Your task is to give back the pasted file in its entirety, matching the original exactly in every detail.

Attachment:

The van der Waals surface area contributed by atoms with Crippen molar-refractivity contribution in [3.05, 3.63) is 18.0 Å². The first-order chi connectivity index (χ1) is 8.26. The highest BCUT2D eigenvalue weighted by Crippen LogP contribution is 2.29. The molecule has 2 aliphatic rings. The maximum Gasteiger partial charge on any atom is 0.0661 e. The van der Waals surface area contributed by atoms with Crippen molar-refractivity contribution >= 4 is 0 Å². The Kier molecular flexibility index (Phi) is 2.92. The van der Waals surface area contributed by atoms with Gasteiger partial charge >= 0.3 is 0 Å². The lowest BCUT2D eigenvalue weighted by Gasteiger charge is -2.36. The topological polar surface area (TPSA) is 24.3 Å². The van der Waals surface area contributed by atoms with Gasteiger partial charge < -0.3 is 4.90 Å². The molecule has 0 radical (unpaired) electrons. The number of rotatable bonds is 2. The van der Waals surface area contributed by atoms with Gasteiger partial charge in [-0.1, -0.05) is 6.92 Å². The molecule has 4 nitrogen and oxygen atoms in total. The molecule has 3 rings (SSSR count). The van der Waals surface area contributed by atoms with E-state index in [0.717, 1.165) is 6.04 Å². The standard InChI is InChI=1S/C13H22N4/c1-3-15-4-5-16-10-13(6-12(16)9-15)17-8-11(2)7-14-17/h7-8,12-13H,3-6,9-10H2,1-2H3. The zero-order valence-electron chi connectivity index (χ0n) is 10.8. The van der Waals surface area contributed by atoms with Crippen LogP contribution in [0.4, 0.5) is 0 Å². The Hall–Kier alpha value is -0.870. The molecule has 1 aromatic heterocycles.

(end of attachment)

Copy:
The van der Waals surface area contributed by atoms with Crippen molar-refractivity contribution in [3.05, 3.63) is 18.0 Å². The first-order chi connectivity index (χ1) is 8.26. The highest BCUT2D eigenvalue weighted by Crippen LogP contribution is 2.29. The molecule has 2 aliphatic rings. The maximum Gasteiger partial charge on any atom is 0.0661 e. The van der Waals surface area contributed by atoms with Crippen molar-refractivity contribution >= 4 is 0 Å². The Kier molecular flexibility index (Phi) is 2.92. The van der Waals surface area contributed by atoms with Gasteiger partial charge >= 0.3 is 0 Å². The lowest BCUT2D eigenvalue weighted by Gasteiger charge is -2.36. The topological polar surface area (TPSA) is 24.3 Å². The van der Waals surface area contributed by atoms with Gasteiger partial charge < -0.3 is 4.90 Å². The molecule has 0 radical (unpaired) electrons. The number of rotatable bonds is 2. The van der Waals surface area contributed by atoms with Gasteiger partial charge in [-0.1, -0.05) is 6.92 Å². The molecule has 4 nitrogen and oxygen atoms in total. The molecule has 3 rings (SSSR count). The van der Waals surface area contributed by atoms with E-state index in [0.717, 1.165) is 6.04 Å². The standard InChI is InChI=1S/C13H22N4/c1-3-15-4-5-16-10-13(6-12(16)9-15)17-8-11(2)7-14-17/h7-8,12-13H,3-6,9-10H2,1-2H3. The zero-order valence-electron chi connectivity index (χ0n) is 10.8. The van der Waals surface area contributed by atoms with Crippen LogP contribution in [0.4, 0.5) is 0 Å². The Hall–Kier alpha value is -0.870. The molecule has 1 aromatic heterocycles.